One of those listings was a Webley Junior pistol, which caught my eye. It was priced close to the top of the market, but it seemed to be in very nice condition. So, I contacted the seller down near Houston and we negotiated. Normally, I meet the seller face-to-face, but in my current condition that was impossible, so we worked out a deal to ship the gun. Being an airgun, this was entirely legal.
When the pistol arrived, I had the pleasant surprise that the gun was in better cosmetic condition than I had imagined. The seller had posted photos, but a Webley pistol is all black and difficult to show any detail. I did the deal on trust that they were telling me the truth, and I feel they understated the fine condition. That made me very happy, because a vintage gun in beautiful condition always retains its value.
Edith had reprinted my Webley Junior article from Airgun Revue #6 in the blog while I was in the hospital, but that report was based on my brief examination of a Junior more than 10 years ago. Now, I own one, and can test it any way that I like. I especially want to try it with darts, for which it is ideally suited.
My new air pistol is a post-war Junior, where the one reported in May was a pre-war gun. And it’s a very early version of the post-war gun, being made sometime between 1946 and about 1950.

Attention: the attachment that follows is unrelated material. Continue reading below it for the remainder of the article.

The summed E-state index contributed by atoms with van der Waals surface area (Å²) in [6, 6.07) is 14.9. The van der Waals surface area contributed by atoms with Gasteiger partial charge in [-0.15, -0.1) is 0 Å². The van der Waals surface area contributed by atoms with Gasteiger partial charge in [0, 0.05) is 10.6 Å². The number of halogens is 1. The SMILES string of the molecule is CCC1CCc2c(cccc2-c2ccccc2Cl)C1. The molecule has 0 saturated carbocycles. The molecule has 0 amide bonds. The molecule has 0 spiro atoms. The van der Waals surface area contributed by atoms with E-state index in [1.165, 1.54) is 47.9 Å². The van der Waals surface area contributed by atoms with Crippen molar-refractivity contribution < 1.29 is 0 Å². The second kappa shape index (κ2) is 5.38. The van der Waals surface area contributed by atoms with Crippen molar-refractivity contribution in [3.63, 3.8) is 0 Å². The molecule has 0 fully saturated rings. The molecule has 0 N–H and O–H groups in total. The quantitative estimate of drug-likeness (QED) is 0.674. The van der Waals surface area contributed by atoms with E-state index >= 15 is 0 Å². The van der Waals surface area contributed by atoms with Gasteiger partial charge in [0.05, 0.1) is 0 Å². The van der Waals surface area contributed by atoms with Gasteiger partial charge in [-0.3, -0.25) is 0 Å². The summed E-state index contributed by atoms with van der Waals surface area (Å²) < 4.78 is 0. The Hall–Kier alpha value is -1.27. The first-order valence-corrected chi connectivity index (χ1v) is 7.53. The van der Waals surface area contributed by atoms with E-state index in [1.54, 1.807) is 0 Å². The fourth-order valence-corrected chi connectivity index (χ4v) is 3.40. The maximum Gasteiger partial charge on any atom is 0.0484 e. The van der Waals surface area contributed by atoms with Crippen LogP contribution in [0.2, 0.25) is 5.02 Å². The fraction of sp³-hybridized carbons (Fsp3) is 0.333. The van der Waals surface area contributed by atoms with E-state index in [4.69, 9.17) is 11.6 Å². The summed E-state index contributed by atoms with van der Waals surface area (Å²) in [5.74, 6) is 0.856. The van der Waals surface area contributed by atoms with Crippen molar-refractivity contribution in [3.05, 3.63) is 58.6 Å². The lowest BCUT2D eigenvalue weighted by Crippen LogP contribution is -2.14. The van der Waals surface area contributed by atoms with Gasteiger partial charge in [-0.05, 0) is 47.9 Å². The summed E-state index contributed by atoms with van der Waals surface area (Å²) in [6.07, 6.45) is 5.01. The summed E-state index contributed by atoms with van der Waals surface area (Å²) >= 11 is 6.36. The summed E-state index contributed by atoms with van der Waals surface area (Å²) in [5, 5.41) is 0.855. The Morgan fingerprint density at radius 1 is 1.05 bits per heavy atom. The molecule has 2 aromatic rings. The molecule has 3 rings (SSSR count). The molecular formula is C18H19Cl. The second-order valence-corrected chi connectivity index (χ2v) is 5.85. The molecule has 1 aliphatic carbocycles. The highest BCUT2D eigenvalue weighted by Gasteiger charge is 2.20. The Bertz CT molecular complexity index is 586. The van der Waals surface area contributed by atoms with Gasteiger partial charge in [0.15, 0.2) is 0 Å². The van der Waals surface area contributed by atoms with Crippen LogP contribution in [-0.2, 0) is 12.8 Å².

The clues to the age of my gun are the lack of an adjustable rear sight and the grips. From 1946 to ’51, the Junior grip had an extra 1/4″ projection at the top. Gordon Bruce thought it might have been a thumbrest, but there’s no proof. Also, the checkering was coarse at first and finer in the later versions.
The book says the Junior is for children, but I will confirm that the “kids” are probably in their teens because it isn’t that easy to cock the gun, even for an adult. The price was the lowest of the Webley line, and most Juniors like mine have smoothbore barrels. Hence, my interest in shooting darts.
The frame is malleable cast iron, made outside the Webley plant but machined by Webley. That’s why the finish appears so different between the frame and the spring tube, which is high-quality steel.
I’ll enjoy getting to know this little (but heavy!) air pistol. I purposely have not yet fired it, so you and I will be only hours apart as I discover what kind of a gun I have.
When I returned from the hospital, a group of friends presented me with a fine single-action revolver. I hope to get to the range to shoot it one of these days, but I thought I’d share it with you today.
Next time, we’ll test the Junior’s velocity.
by B.B. Pelletier
Update on Tom/B.B.: When I visited him Monday afternoon, we discovered that he’d lost 50 lbs. of water in less than a week. All vital signs are stable and things look quite good!
Today’s blog was written by B.B., but we have an announcement first.
Pyramyd Air is having its 3rd Annual Airgun Garage Sale on June 5. As in previous years, there will be a mountain of guns and accessories with slashed prices and dented pellet tins at huge discounts. Come early, bring cash or credit cards, and shop til you drop!
Now, on to today’s blog.